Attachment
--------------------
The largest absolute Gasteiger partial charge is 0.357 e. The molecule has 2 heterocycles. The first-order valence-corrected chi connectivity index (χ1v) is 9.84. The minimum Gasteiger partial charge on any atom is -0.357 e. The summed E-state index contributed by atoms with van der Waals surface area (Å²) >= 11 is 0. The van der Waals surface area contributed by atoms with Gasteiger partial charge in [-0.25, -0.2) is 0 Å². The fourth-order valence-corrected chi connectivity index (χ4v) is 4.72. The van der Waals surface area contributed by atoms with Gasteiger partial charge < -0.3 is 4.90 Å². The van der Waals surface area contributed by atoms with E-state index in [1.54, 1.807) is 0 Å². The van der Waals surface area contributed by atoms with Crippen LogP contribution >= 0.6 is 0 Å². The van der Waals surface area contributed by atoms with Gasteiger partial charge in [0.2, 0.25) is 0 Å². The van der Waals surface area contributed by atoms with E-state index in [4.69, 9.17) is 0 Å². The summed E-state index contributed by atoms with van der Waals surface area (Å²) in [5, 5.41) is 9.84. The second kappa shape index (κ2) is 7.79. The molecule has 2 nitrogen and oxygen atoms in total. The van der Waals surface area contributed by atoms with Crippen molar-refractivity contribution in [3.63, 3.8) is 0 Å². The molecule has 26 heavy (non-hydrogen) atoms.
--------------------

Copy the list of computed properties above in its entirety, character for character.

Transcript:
The largest absolute Gasteiger partial charge is 0.357 e. The molecule has 2 heterocycles. The first-order valence-corrected chi connectivity index (χ1v) is 9.84. The minimum Gasteiger partial charge on any atom is -0.357 e. The summed E-state index contributed by atoms with van der Waals surface area (Å²) >= 11 is 0. The van der Waals surface area contributed by atoms with Gasteiger partial charge in [-0.25, -0.2) is 0 Å². The fourth-order valence-corrected chi connectivity index (χ4v) is 4.72. The van der Waals surface area contributed by atoms with Gasteiger partial charge < -0.3 is 4.90 Å². The van der Waals surface area contributed by atoms with E-state index in [1.54, 1.807) is 0 Å². The van der Waals surface area contributed by atoms with Crippen LogP contribution >= 0.6 is 0 Å². The van der Waals surface area contributed by atoms with Gasteiger partial charge in [0.2, 0.25) is 0 Å². The van der Waals surface area contributed by atoms with E-state index in [4.69, 9.17) is 0 Å². The summed E-state index contributed by atoms with van der Waals surface area (Å²) in [5, 5.41) is 9.84. The second kappa shape index (κ2) is 7.79. The molecule has 2 nitrogen and oxygen atoms in total. The van der Waals surface area contributed by atoms with Crippen molar-refractivity contribution in [3.63, 3.8) is 0 Å². The molecule has 26 heavy (non-hydrogen) atoms.